How to Do It is Slate’s sex advice column. Send your questions to firstname.lastname@example.org. Don’t worry, we won’t use names.
Every Friday, Stoya and Rich will answer one bonus question in chat form. This week: too much of a good thing?
Dear How to Do It,
I have, I guess, a “good” problem: I’ve been having a lot of sex for the past two years. I was in a long-term relationship for a long time, and when it ended, I really wanted to make the most of singledom while I’m still young. Now, two years later, I’m dating casually and hooking up once or twice a week. The trouble is that while I previously felt no hesitation at all to enter (relative) monogamy for years, I now crave sex with strangers and find myself less satisfied with just one partner. I actively keep distance from the people I date because of this. Am I warping my mind by jumping from stranger to stranger? Is this a phase? Would it be better to invest in one person for a while? I’m not sure whether I should check myself, because I do want another long-term relationship down the line.
Rich: I don’t know if this is me holding on to antiquated ideas about identity, but this question exemplifies why I think people should have to fill out a form when they write in. I want to know gender, sexuality, age, location. Shoe size. Well, maybe not that, but a little bit of demographics would be useful here.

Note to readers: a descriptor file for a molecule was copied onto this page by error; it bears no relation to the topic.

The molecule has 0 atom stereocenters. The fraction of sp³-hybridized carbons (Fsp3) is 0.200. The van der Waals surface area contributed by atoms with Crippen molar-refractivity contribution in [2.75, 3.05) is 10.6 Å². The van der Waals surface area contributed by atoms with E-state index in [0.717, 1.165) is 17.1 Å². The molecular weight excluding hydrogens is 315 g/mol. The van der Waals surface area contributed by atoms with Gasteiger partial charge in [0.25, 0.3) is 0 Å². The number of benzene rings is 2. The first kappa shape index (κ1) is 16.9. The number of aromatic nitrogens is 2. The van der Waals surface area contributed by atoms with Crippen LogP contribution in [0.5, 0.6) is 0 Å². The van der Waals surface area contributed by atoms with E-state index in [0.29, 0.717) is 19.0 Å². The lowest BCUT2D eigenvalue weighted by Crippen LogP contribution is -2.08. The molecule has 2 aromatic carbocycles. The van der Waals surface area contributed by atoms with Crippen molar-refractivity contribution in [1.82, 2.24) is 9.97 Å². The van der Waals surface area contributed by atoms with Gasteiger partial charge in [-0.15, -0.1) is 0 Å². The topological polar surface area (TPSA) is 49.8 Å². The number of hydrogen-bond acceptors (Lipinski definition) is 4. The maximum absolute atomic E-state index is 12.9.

Stoya: … what religion they grew up with (or maybe that’s me jumping to a conclusion).
Rich: I mean, that would be helpful!
Stoya: I agree. It’s hard to know this person’s background and motivations.
Rich: And also, like, if this is a gay guy, then, because open relationships are so common among gay men, the stakes are lower in terms of, like, “warping” one’s mind. Maybe my warped mind is making me say this, because I do really relate to this question, but you can get used to being gleefully slutty and then continue your shameless sluthood fairly easily as a man who has sex with men in a major metropolitan area—even solely from the perspective of available partners, I mean.
Stoya: It’s true for heterosexual women in metropolitan areas as well—they just have to want it. I’m not really sure what straight men do.
Rich: Me neither! Except complain to their slutty gay male friends, who get to have all the fun.
Stoya: Having just asked a straight man, it can be quite difficult for them to find casual sex in New York, for example. So if our question writer is a straight man, I mostly just want to congratulate him first.
Rich: You’re killing it, my dude. Unfortunately for you, lucky streaks tend not to be permanent, so don’t get used to it. I went through a similar experience in my early 30s, and I will say there is something to getting a taste of that life and not really wanting to let it go. This is a thing I say a lot: Sex with strangers and sex with someone you care about are two different flavors. Just because I have an abundance of vanilla doesn’t mean I stop wanting chocolate, and I’m a big fan of the twist.
Stoya: And significant relationships can kind of just happen.
Rich: Yes. In fact, sleeping around is a great way to fall into one.
Stoya: Our question writer is actively avoiding relationships, though.
Rich: Yes, but I wonder if that doesn’t amount to unconscious reactions to the people they’re hooking up with. If they have sex with the right person, they may not be able to keep that person at a distance, despite that being the general approach. Attraction is a force.
Stoya: Every long-term relationship I’ve been in started with sex.